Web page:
Free at last! Free at last! We’re back on standard time again.
DST (Demonstrably Stupid Thinking) is one of the most insane ideas foisted upon citizens of a democracy. Sadly, it’s also an example of how easy it is for the well-connected few to gain benefits for themselves they couldn’t otherwise earn without the power of government.
Like so many bad ideas, DST came out of wartime “necessity”. First passed in 1918 during World War I, it was ostensibly designed to save energy by reducing electric consumption during sunnier evenings. Of course, policies don’t “save” anything, they just encourage people to alter their consumption habits from what they would otherwise have wanted to do.
But even if we concede that point, I’ve been unable to find any evidence that DST actually saves energy. I did find a paper from the National Bureau of Economic Research that shows people actually use more energy during DST, because reduced lighting demand is lost in increased heating and cooling. A study by the German Institute for the Study of Labor studied the effects of DST in Australia and found similar results.
The best source on DST is Michael Downing’s book “Spring Forward: The Annual Madness of Daylight Savings Time”. Today, DST is in effect for eight months of the year. Ever wonder why it’s not six?
DST actually started out with a half-year duration. It was expanded by law from six months to seven in 1986, back when I was in grad school and not paying much attention. It was expanded to its present eight months in 2005, back when I had two teenagers at home and was paying even less attention.
Why, you might ask, were these laws passed? Was it due to evidence-based reasoning that showed Americans were using less energy? Of course not.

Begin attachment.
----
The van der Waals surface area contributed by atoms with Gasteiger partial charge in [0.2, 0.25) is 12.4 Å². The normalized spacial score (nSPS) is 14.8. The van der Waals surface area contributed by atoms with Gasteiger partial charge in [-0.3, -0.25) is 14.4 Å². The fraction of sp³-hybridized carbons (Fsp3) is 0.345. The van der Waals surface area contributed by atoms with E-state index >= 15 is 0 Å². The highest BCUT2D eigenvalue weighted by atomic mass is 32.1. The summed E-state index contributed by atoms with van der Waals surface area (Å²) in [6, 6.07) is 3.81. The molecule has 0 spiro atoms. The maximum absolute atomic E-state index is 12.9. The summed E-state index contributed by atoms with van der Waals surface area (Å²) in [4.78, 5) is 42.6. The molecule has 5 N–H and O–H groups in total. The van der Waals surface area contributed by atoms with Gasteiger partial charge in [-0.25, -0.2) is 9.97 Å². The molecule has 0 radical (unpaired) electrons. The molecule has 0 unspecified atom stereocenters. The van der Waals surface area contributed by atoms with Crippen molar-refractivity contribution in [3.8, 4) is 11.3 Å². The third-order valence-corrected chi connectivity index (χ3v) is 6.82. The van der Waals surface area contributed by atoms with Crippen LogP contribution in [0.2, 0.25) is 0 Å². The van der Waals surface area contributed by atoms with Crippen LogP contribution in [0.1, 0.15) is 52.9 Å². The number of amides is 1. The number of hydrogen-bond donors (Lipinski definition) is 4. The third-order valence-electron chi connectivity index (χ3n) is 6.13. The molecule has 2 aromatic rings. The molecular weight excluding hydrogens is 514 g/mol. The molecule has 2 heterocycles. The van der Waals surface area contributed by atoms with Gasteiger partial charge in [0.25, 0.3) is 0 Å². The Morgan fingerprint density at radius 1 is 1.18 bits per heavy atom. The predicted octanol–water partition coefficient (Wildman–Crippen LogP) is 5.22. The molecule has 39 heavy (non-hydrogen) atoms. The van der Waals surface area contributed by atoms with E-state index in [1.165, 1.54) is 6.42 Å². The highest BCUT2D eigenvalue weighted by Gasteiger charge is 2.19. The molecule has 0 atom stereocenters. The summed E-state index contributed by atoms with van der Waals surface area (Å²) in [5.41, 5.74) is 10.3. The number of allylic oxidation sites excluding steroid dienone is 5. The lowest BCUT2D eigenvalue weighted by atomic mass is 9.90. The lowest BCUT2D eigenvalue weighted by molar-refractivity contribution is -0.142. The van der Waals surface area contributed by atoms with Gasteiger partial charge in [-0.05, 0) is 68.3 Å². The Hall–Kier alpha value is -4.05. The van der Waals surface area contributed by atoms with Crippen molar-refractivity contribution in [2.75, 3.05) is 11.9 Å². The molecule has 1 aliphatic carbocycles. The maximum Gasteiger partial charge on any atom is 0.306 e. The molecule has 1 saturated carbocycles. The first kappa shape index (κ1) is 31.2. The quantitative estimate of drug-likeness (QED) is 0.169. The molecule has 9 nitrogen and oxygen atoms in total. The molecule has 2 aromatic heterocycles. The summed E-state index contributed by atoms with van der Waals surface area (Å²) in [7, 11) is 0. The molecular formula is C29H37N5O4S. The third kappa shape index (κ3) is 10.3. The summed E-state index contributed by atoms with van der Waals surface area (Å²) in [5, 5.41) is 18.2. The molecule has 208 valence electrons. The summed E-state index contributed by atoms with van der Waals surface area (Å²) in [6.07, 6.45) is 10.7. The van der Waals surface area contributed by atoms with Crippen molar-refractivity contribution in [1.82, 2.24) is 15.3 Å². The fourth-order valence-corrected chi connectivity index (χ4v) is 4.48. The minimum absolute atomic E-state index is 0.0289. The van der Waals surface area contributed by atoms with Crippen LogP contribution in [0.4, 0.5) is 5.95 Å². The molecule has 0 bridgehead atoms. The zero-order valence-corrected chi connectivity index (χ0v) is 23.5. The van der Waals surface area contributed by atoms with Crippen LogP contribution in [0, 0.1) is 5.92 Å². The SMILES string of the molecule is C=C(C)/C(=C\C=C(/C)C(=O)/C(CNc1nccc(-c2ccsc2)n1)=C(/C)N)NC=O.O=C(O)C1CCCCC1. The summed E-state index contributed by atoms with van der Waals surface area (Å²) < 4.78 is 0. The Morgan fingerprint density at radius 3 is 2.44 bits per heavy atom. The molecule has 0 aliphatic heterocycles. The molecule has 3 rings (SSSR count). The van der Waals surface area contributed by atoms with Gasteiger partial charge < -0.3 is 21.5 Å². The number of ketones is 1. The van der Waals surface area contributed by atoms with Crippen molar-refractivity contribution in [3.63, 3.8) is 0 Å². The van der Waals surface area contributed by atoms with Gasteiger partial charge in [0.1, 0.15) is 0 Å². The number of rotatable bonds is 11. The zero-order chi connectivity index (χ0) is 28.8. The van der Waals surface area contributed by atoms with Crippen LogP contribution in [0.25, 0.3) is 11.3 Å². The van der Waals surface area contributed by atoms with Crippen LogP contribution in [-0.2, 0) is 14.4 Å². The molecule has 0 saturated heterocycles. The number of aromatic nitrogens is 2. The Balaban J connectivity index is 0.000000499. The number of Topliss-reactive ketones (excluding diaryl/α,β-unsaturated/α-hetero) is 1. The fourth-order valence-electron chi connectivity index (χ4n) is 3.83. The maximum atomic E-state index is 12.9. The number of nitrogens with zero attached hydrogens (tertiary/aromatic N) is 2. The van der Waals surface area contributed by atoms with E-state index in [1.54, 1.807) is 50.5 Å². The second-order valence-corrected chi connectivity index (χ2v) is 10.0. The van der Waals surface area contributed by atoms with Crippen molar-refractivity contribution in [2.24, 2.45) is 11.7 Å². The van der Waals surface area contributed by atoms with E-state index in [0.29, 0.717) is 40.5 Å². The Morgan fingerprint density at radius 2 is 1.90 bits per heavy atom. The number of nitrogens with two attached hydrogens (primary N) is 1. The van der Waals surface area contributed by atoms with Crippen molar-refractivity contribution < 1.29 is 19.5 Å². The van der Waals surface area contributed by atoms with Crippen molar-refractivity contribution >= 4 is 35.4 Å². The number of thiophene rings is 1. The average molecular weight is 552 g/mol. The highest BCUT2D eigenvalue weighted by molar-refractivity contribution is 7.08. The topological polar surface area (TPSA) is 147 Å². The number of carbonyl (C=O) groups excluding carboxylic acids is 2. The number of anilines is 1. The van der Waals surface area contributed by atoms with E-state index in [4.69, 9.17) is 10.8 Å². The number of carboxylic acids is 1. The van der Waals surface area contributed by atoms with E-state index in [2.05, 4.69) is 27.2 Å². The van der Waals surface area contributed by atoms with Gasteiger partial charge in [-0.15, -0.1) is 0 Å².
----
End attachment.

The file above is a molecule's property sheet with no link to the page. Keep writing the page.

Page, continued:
It turns out when we have longer evenings, we do more leisure activities, and we drive more. That’s why oil and gas companies lobbied so hard for a longer DST. Then, apparently, leisure industries like golf, home improvement and barbecue grill makers all got into the act, because they noticed millions of dollars of increased revenue due to the shift in our consumption habits. So much for decreased energy use.
The second expansion put the “fall back” point into November, the one we’ve finally emerged from. Who might you imagine would benefit from encouraging people to stay out later on a certain evening on the last day of October? If you said “candy makers”, you get a gold star. Apparently they lobbied hard in 1986 to get DST pushed into November, but only crossed the goal line in 2005. The only thing scarier than Big Oil is when it teams up with Big Candy.
To make a bad idea even worse, some states have made or are planning to make DST permanent. Predictably, these are the states with large leisure sectors like Florida. The insidiously named “Sunshine Protection Act” from Florida Sen. Marco Rubio and others would make DST permanent across the country.
The language promoting this bill is embarrassing. It’s sponsors claim to “provide more sunlight”, because “Americans could use a little more sunshine”. It also notes it will “give families more time to enjoy all that Florida has to offer”.
Crucially, another sponsor noted that DST “positively impacts consumer spending and shifts energy consumption”. Shifts, not reduces. The idea that Americans can make their own decisions about how to spend their leisure time is completely foreign to elected officials.
Making DST permanent is a terrible idea. Return everything to Standard Time, and let people make their own decisions about how to deal with natural phenomena. Let the sun be at its highest point around noon, and stop messing with our sleep cycles. You’d be amazed what people can figure out if given the chance.
Barry Fagin is senior fellow in Technology Policy at the Independence Institute in Denver. His views are his alone. Readers can contact Fagin at barry@faginfamilynet.